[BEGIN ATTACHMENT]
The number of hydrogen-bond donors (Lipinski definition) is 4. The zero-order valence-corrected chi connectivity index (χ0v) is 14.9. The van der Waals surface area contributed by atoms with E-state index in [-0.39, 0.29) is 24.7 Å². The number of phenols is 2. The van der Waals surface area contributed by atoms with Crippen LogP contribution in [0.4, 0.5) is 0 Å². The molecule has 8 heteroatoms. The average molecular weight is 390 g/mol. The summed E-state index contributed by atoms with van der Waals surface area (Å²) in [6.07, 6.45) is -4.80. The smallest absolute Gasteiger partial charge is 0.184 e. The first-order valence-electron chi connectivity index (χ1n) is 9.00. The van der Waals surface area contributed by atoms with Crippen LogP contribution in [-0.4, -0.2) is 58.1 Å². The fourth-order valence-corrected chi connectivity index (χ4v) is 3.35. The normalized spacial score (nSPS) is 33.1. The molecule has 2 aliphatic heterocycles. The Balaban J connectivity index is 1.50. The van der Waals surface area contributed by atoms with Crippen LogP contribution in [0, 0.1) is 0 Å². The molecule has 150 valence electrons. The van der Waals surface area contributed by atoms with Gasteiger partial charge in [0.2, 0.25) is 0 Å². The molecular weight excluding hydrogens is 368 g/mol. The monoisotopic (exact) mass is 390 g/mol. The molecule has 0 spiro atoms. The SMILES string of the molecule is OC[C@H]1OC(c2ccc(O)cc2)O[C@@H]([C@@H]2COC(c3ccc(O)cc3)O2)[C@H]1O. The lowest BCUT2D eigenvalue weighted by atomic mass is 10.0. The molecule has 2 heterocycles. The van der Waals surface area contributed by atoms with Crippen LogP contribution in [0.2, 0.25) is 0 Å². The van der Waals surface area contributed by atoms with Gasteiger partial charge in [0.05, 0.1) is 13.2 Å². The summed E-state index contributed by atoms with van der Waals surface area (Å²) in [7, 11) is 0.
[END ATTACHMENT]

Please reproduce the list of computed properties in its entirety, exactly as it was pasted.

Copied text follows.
The number of hydrogen-bond donors (Lipinski definition) is 4. The zero-order valence-corrected chi connectivity index (χ0v) is 14.9. The van der Waals surface area contributed by atoms with E-state index in [-0.39, 0.29) is 24.7 Å². The number of phenols is 2. The van der Waals surface area contributed by atoms with Crippen LogP contribution in [0.4, 0.5) is 0 Å². The molecule has 8 heteroatoms. The average molecular weight is 390 g/mol. The summed E-state index contributed by atoms with van der Waals surface area (Å²) in [6.07, 6.45) is -4.80. The smallest absolute Gasteiger partial charge is 0.184 e. The first-order valence-electron chi connectivity index (χ1n) is 9.00. The van der Waals surface area contributed by atoms with Crippen LogP contribution in [-0.4, -0.2) is 58.1 Å². The fourth-order valence-corrected chi connectivity index (χ4v) is 3.35. The normalized spacial score (nSPS) is 33.1. The molecule has 2 aliphatic heterocycles. The Balaban J connectivity index is 1.50. The van der Waals surface area contributed by atoms with Crippen LogP contribution in [0, 0.1) is 0 Å². The molecule has 150 valence electrons. The van der Waals surface area contributed by atoms with Gasteiger partial charge in [0.2, 0.25) is 0 Å². The molecular weight excluding hydrogens is 368 g/mol. The monoisotopic (exact) mass is 390 g/mol. The molecule has 0 spiro atoms. The SMILES string of the molecule is OC[C@H]1OC(c2ccc(O)cc2)O[C@@H]([C@@H]2COC(c3ccc(O)cc3)O2)[C@H]1O. The lowest BCUT2D eigenvalue weighted by atomic mass is 10.0. The molecule has 2 heterocycles. The van der Waals surface area contributed by atoms with Crippen LogP contribution in [0.2, 0.25) is 0 Å². The van der Waals surface area contributed by atoms with Gasteiger partial charge in [0.05, 0.1) is 13.2 Å². The summed E-state index contributed by atoms with van der Waals surface area (Å²) in [7, 11) is 0.